“We were both involved at the district level, so we got to interact there and really work on our leadership skills,” Deaton said. “Landry served as the Kentucky 4-H president last year, so I know he has great experience in working with people, and he also brings a unique perspective to the ticket because he’s a part of the College of Agriculture.”

Both believe that they have the skills and qualifications to thrive in the SGA office if given the chance.

Although Deaton has never held a position in SGA, she believes that her lack of SGA experience doesn’t disqualify her from representing students and making a change for the better.

Speaking to the audience at the debate, Deaton said, “Just like many of you all here, I am sure that there is something that you decided that you were uniquely qualified to do, and you went after it and you took the initiative to get those leadership roles.”

Deaton is also not intimated by the fact that she’s the only female presidential candidate running.

“I know that I can do the job just as well as any of the other candidates. I know that being a woman is sometimes something that people use to stand behind,” Deaton said. “While I want women to be represented in everything that they do, I don’t want people to vote for me just because I am a woman. I want them to vote for me because they believe in what I’m doing.”

On ticket three is Andrew Laws, a junior from Edgewood, Kentucky, majoring in public policy and economics. He’s served two years in the student government as a senator, currently serving as the chairman of the appropriations and revenue committee. He’s also been involved with numerous committees within his fraternity. He currently serves on Beta Theta Pi’s executive board as vice president of judicial affairs. 

“Ultimately, this is not a campaign against anyone. This is a campaign that is for all of you,” Laws said.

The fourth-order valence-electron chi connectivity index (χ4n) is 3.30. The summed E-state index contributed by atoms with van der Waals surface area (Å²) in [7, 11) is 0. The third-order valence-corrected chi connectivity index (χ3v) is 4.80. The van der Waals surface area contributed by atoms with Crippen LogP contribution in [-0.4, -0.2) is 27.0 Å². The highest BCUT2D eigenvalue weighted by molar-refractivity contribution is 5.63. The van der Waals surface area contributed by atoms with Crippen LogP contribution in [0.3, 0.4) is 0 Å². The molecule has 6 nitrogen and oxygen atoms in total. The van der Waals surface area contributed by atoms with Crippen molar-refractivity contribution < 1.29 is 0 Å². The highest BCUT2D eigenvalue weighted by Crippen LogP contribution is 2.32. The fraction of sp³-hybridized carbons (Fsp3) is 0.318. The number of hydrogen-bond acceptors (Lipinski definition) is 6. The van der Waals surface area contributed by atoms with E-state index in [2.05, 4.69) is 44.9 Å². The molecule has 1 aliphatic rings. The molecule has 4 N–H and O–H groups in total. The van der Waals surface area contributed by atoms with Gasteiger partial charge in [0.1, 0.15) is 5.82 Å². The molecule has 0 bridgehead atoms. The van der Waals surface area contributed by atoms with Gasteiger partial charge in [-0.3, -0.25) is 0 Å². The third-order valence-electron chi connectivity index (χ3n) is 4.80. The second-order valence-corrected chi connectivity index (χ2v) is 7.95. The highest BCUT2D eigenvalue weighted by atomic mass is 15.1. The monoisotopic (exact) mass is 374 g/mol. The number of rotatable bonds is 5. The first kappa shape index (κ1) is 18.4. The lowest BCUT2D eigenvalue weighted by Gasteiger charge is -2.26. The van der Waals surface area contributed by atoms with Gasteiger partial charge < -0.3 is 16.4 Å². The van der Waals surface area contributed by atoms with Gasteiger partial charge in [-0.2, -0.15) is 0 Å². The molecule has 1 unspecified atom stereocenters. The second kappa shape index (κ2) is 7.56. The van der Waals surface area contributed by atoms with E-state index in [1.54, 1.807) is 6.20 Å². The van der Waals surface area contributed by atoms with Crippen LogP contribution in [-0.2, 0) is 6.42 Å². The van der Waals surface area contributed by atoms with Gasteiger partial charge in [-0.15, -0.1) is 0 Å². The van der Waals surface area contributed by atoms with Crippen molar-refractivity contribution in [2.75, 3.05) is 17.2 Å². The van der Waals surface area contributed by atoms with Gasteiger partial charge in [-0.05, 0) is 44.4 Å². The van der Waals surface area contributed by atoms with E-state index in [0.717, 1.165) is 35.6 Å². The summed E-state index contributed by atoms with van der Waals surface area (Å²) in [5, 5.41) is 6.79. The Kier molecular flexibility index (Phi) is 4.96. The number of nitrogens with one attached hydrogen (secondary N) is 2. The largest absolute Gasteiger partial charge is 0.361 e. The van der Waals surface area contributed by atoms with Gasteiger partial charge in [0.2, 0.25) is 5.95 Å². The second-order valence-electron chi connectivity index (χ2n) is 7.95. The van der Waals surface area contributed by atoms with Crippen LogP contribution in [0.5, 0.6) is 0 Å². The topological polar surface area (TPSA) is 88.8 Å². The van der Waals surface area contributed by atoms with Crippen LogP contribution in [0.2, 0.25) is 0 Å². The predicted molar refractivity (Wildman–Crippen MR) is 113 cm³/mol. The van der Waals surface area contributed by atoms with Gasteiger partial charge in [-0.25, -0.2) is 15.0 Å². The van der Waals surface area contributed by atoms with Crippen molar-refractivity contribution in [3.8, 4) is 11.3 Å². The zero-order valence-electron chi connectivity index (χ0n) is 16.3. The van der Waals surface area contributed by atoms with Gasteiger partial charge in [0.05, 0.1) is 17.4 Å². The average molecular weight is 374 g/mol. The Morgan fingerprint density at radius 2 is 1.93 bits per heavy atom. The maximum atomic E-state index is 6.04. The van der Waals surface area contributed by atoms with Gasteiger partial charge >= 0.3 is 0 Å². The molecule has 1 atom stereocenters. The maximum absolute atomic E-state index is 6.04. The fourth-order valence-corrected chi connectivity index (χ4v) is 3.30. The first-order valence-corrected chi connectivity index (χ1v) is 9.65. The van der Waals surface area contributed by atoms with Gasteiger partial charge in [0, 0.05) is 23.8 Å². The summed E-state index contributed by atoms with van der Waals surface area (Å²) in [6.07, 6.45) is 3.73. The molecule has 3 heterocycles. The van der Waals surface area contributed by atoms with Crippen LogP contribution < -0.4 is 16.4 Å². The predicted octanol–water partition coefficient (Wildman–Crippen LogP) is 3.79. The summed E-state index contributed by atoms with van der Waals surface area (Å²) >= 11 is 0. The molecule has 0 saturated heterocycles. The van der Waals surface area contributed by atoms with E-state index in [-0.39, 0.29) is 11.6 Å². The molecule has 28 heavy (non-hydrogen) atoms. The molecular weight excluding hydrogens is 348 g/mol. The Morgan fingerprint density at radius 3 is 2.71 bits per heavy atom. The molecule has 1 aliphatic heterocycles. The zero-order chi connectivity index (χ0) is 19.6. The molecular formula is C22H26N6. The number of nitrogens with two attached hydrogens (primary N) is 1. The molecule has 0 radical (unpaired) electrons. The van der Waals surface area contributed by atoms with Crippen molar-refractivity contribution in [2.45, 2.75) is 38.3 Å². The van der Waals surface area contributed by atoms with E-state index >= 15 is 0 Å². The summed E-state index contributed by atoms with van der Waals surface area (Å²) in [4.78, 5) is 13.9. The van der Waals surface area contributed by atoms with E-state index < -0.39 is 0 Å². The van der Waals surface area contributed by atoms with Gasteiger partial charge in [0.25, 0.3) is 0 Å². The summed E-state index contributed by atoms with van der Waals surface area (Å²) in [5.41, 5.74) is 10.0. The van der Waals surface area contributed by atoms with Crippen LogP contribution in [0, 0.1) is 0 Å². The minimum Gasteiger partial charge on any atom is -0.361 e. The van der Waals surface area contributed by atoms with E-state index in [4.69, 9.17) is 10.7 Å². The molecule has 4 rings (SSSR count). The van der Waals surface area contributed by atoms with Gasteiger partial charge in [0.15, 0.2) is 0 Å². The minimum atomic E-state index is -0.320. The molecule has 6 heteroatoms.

Laws met his running mate Amelia Pace through student government. Their campaign is based upon three primary principles: accessibility and transparency, student belonging and engagement and holistic health and well-being.  

Laws has met with nearly 100 student organizations across campus, and he said that seeing how diverse UK is and hearing people from all over the community has been a rewarding part of his campaign trail. 

Laws is on the pre-law track and was always interested in American presidents growing up, particularly idolizing John F. Kennedy.

“I just think he was a good leader and that he represented a lot of what America really thought at the time,” Laws said. “He fought for a lot of the right things. He’s just always someone I want to try to emulate in any leadership role.”

Laws and Pace said they want to be accessible to students and use their voice to be the advocates that this university needs. 

“Even if we are to lose, we really do want to make sure that we’re still promoting these policies that are to the best interest of students to the administration,” Laws said. “Although UK is a great place, it does have some issues and things can be improved. We want to take what we learned and either in office or out of it, we want to make sure it is being voiced to the administration.”

Voting begins on Monday, Feb. 28, and concludes on Tuesday, March 1. Students can vote through a link connected to their BBNvolved account. There will also be in-person voting booths that students can go to cast their ballot. The location of these booths is to be determined at this time. The presidential debate can be viewed here.